Green home solution ideas from IKEA’s sustainability expert Joanna Yarrow

October 15, 2013 at 9:00 AM Leave a comment

Have you ever wondered how to make your home more sustainable? The need to reduce energy bills, lower food costs and keep a lid on the amount of waste produced means it is an issue that households can no longer afford to ignore. Here, sustainability expert Joanna Yarrow – who is the sustainability manager for IKEA – provides her top tips for making your home a brighter shade of green.

1. Lighting accounts for around 20 per cent of energy in the home, and so you can trim your energy bills by making the most of natural daylight by decorating rooms in light colours and keeping curtains pulled back. When you need lights switch to LED bulbs. They consume 85 per cent less energy than traditional incandescent lighting and last 20 times longer (up to 20 years per bulb), contain no mercury and can be fully recycled.

2. The average UK household wastes around £680 worth of food each year, throwing away one bag of groceries in every three bought. To make the most of the food you buy, invest in food containers that keep opened food and leftovers in good condition. All IKEA containers can be used in the fridge, freezer and microwave. The smaller ones have a vent in the lid that makes heating in the microwave more efficient and the larger containers have a removable grid that helps keep vegetables stored in the container fresher for longer.

3. Cut your cooking’s energy use by 40 per cent by changing your hob. IKEA induction hobs use magnetic field technology to heat just the pan, not the rest of the hob or surrounding air. This reduces cooking time by up to 60 per cent. If you cook once a day this could save you 73 hours each year (compared to cooking on a standard ceramic hob) – just think what you could do with all that time!

4. Domestic water use accounts for 10 per cent of overall freshwater consumption. IKEA taps use a pressure compensating aerator, which adds air to the flow, reducing water use without affecting pressure. This can reduce consumption by up to 40 per cent, saving you money on heating water – even more if your water is metered.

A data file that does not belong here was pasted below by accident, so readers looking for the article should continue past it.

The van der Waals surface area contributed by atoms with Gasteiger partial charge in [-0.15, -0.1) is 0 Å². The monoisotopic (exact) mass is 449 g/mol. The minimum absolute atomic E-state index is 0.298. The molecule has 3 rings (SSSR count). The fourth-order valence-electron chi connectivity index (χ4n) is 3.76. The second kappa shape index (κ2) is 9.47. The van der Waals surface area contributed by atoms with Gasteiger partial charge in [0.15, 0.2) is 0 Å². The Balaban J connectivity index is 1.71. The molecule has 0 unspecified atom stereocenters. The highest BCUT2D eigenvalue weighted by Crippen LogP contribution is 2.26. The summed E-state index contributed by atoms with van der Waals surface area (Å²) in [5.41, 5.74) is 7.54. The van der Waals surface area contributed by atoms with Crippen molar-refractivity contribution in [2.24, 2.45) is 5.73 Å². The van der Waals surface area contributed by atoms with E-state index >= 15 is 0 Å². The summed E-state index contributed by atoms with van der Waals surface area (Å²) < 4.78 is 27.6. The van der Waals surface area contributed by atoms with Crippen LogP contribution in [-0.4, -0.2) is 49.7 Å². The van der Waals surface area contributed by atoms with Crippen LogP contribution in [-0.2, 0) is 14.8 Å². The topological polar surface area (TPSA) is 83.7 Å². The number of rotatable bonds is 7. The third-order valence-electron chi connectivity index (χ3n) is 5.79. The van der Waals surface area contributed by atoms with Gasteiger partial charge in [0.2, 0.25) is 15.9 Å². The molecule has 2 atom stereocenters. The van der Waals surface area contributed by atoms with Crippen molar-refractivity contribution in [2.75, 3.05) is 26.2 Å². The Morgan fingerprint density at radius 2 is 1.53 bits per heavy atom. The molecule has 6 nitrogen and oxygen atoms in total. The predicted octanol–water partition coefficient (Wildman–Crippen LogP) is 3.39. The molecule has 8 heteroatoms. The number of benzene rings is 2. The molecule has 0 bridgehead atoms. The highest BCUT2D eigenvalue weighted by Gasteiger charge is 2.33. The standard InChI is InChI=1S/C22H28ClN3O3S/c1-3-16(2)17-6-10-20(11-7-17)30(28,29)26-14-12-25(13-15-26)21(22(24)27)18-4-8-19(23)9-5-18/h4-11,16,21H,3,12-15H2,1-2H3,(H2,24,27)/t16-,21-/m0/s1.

5. Don’t let the heat escape. Since many homes lose heat through the floors, area rugs are the unsung heroes of low-cost, quick-fix energy solutions. You can also save energy and regulate indoor temperatures by using textiles to insulate your window and door openings. Curtains block the hot sun in summer and help keep the heat inside during winter.

6. Wash your clothes at the lowest possible temperature to trim your bills (and help your clothes last longer). If every household in Britain washed at 30 degrees, we’d save enough energy to power 500,000 homes each year. Your tumble dryer probably uses more energy than any other appliance in your home, so hang clothes out to dry whenever you can.

7. Reduce the amount of waste you produce by buying non-perishables in bulk, and look for containers that can be reused. When a container is no longer useful do your best to recycle it to save resources and energy (recycling just one glass bottle saves enough energy to power a computer for 30 minutes). To make life easy, equip your kitchen with a set of bins that matches what your local council collects.

8. Save money and generate your own green power by installing solar panels on your roof. Lots of people are put off by the price and worries about installation and maintenance. But they can be bought with the a zero deposit loan paid back through money saved on your bills. Solar panels should cut an average UK household’s energy bills by up to 50 per cent – a saving of more than £700 each year.

9. Keep yourself motivated by measuring your progress. IKEA research has found that people change their behaviour when they can see the difference it makes. Try using a smart meter such as The Owl to see real-time how much you’re saving by turning down the heating or switching off a light.

10. Finally, tell people what you are doing and encourage them to do the same. We all feel more motivated when we know we’re part of a movement, and by sharing ideas and tips you may come up with some clever ways of living a greener life that you wouldn’t have thought of on your own.

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